April 13, 1998
There are two new mergers in the banking industry; NationsBank will team up with BankAmerica and Banc One Corp. will buy First Chicago. But is bigger better for consumers?
PHIL PONCE: Is bigger better in the banking world? Some of the nation's largest banks seem to think so and are taking steps to make themselves into even larger giants. Today it was Nations Bank and Bank America, at $60 billion the largest merger between two American banks and Bank One Corporation and First Chicago, no small change either, at close to $30 billion. And those are just the latest. In the last two years First Union bought CoreStates; NationsBank bought Barnett Bank, and Wells Fargo bought First Interstate. And just last week came the biggest of all financial services deals, the proposed merger between Citicorp and Travelers Group. With us to discuss the big bank deals are Bert Ely, a banking consultant who has his own firm in the Washington, D.C. area, consumer advocate Ralph Nader, who analyzes the impact of mergers and founded Public Citizen, and Ron Chernow, an economic historian who's written several books about the banking industry. His most recent is titled The Death of the Banker. Gentlemen, welcome.
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Mr. Chernow, the head of NationsBank is calling this proposed merger "the watershed event in the nation's banking history." Just how big of a deal is it?
RON CHERNOW: This really is an historic event. This is the largest bank merger in American history if you measure it by deposits and branches. If you measure it by assets, the Citigroup merger last week is larger. But this is a historic event because it creates the first truly national consumer bank with branches ranging from Miami all the way to Seattle. To put this in perspective, 20 years ago we scarcely had any banks that had even branched into the adjoining state. Now we have banks that have branched from coast to coast. But this really fulfills a vision that A. P. Gianini, the founder of Bank America, articulated in 1904. It's taken the entire century to reach a truly national banking system.
PHIL PONCE: Mr. Ely, do you agree, it's a pretty big deal?
BERT ELY: I think it's a very big deal, again, because it creates the first coast to coast bank in the country, and it is a natural consequence of the federal government filing, knocking down all the remaining restrictions on banks' ability to branch within the United States.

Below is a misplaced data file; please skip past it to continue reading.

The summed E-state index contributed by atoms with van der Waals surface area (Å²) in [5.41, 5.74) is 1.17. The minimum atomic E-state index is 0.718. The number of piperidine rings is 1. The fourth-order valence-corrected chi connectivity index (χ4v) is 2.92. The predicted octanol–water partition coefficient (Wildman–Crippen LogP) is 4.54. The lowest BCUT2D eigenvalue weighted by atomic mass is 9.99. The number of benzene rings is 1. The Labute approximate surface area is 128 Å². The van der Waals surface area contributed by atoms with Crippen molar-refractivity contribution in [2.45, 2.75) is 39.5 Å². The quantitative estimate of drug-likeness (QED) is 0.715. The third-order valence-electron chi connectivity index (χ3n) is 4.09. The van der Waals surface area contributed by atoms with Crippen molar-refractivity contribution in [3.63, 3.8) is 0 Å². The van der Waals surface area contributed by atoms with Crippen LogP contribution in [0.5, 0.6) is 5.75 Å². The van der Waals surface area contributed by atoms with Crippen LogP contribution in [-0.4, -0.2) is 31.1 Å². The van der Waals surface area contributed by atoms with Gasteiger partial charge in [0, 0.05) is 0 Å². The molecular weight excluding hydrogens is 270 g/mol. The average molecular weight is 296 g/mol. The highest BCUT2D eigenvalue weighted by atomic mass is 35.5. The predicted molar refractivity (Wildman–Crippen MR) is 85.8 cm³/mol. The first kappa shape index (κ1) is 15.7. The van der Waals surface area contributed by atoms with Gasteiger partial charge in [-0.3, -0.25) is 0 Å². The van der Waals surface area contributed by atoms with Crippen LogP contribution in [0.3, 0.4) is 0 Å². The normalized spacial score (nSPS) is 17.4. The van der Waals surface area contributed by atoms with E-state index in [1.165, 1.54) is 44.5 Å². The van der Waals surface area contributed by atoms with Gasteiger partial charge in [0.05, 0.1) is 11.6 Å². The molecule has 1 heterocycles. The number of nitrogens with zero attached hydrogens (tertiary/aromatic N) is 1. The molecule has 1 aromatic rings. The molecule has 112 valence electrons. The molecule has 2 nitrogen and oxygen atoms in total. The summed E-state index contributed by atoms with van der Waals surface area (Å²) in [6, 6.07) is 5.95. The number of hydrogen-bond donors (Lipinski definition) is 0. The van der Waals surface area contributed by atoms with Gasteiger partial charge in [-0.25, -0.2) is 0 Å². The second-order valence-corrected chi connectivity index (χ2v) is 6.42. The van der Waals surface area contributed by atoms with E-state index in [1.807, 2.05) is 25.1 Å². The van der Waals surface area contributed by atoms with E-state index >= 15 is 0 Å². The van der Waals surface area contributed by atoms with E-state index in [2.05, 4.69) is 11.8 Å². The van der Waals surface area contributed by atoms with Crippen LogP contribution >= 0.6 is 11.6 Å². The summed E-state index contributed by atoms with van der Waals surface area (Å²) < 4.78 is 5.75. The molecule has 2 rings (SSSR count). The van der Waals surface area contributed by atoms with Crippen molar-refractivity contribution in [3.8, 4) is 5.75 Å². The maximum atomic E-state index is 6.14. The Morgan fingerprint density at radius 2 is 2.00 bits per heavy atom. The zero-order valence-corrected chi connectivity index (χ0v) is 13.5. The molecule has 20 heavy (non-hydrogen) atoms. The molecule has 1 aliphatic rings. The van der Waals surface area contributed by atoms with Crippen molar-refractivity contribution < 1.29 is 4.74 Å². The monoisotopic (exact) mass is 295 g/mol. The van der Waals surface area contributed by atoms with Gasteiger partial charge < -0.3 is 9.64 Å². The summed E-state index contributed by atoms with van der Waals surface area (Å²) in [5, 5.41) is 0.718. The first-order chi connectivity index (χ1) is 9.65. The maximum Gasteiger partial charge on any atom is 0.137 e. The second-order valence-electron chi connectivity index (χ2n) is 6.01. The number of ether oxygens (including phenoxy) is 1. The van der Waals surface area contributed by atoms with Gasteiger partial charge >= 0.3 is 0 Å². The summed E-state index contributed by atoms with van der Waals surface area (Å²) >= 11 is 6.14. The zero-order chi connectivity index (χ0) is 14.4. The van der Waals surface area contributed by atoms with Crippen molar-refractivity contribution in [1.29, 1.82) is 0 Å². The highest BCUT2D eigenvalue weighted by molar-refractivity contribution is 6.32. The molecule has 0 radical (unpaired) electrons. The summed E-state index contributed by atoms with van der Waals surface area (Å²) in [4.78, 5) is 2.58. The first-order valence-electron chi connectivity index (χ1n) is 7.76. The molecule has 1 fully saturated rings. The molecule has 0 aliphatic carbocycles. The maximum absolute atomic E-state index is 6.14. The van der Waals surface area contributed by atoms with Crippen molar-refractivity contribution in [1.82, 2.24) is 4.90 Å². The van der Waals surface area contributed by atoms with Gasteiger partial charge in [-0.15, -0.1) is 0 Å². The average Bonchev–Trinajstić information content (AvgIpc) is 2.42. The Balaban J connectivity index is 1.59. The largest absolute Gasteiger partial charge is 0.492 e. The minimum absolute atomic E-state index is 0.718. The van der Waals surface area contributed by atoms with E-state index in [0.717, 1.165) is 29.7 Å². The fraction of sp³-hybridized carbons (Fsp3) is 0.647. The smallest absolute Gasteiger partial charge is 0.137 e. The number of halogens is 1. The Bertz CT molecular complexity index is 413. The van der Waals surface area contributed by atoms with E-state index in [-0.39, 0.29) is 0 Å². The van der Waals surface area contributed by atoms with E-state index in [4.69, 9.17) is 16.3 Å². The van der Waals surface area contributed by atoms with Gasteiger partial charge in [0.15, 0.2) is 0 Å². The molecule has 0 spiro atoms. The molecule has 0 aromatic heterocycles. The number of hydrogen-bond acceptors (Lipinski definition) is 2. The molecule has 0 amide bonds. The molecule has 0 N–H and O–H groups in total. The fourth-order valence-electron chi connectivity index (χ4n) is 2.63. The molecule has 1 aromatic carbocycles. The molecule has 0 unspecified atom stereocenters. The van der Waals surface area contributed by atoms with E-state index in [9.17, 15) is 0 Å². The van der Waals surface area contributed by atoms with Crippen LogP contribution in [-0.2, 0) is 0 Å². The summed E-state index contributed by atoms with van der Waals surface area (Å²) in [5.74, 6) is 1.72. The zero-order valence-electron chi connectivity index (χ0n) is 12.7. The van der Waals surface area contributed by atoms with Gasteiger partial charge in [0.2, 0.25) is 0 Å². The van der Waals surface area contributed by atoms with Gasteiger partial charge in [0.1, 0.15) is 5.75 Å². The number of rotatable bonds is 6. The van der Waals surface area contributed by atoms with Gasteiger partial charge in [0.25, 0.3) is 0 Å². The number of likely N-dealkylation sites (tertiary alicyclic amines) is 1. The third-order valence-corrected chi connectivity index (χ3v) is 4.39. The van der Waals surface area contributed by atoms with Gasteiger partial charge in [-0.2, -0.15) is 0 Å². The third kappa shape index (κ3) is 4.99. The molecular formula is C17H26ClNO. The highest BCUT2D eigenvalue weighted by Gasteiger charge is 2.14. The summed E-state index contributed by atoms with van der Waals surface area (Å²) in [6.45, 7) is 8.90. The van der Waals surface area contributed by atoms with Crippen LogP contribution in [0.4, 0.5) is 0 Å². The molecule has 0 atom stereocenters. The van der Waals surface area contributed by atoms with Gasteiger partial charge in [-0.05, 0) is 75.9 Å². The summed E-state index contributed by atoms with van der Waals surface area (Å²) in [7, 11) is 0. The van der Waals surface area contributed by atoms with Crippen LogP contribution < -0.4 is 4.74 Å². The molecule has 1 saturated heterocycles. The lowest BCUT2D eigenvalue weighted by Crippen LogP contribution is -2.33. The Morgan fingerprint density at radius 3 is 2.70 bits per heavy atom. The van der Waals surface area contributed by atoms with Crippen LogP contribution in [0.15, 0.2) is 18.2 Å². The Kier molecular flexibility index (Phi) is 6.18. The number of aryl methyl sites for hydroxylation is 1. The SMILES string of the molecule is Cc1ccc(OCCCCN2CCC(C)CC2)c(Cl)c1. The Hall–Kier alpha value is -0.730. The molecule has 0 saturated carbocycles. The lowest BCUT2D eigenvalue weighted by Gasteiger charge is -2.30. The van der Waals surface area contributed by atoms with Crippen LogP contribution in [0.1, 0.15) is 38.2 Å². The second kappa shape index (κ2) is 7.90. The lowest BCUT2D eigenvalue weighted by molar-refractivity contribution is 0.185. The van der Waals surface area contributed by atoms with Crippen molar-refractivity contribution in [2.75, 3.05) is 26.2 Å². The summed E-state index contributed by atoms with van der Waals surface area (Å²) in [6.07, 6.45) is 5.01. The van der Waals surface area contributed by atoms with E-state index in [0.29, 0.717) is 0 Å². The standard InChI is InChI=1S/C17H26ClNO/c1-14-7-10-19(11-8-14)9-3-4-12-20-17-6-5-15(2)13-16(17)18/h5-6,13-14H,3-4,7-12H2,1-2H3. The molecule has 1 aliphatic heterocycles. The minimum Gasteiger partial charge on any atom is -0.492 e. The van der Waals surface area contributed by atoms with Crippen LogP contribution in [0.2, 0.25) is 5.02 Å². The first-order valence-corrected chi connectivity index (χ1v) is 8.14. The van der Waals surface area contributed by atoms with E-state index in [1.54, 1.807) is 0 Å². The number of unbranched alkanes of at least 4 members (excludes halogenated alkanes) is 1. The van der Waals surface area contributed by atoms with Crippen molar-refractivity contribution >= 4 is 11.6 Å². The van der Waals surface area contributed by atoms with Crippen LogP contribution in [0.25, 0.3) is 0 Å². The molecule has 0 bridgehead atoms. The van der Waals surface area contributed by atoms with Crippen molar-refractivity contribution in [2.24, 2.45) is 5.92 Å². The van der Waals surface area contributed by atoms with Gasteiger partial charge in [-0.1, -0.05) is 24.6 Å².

Is bigger better for consumers?
PHIL PONCE: Mr. Nader, is bigger better as far as consumers are concerned?
RALPH NADER: I don't think so. The big banks have a record of charging higher for bank fees and their customer accounts. They have a record of less responsiveness to small business loans. But this just isn't just a merger of banks. This is part of a larger pattern where insurance companies, security firms, banks, and industrial corporations can own one another, with the repeal of laws that were trying to reduce the risk level during the Depression and after years of 1930 and later. So what we're seeing here is a taxpayer-guaranteed moving in through deposit insurance, bailing out the deposit insurance fund, which is now at a ridiculous $30 billion--hardly enough for one bank collapse--and bigger and bigger banking and financial conglomerates that say to Uncle Sam if we get in trouble, you're going to have to bail us out because we're too big to fail.
PHIL PONCE: How about that, a bad deal for consumers, Mr. Ely?
BERT ELY: No, I don't think so because consumers are still going to have ample choice within the banking industry. We have 9,000 banking companies in this country. Most of them are small community institutions that can meet the needs of those people who aren't happy with the big banks that are serving their market. Now that we're getting increasing competition among these banks not only as they branch across the country, but as they also sell their products, in other regards--also, I think the too big to fail argument is overplayed. I mean, it is a reality, but the way the Federal Deposit Insurance system is set up, the federal government has the right to tax without limit successful banks in this country to pay for whatever deposit insurance losses there are going to be. This is quite a change from the S&L situation in the 1980's.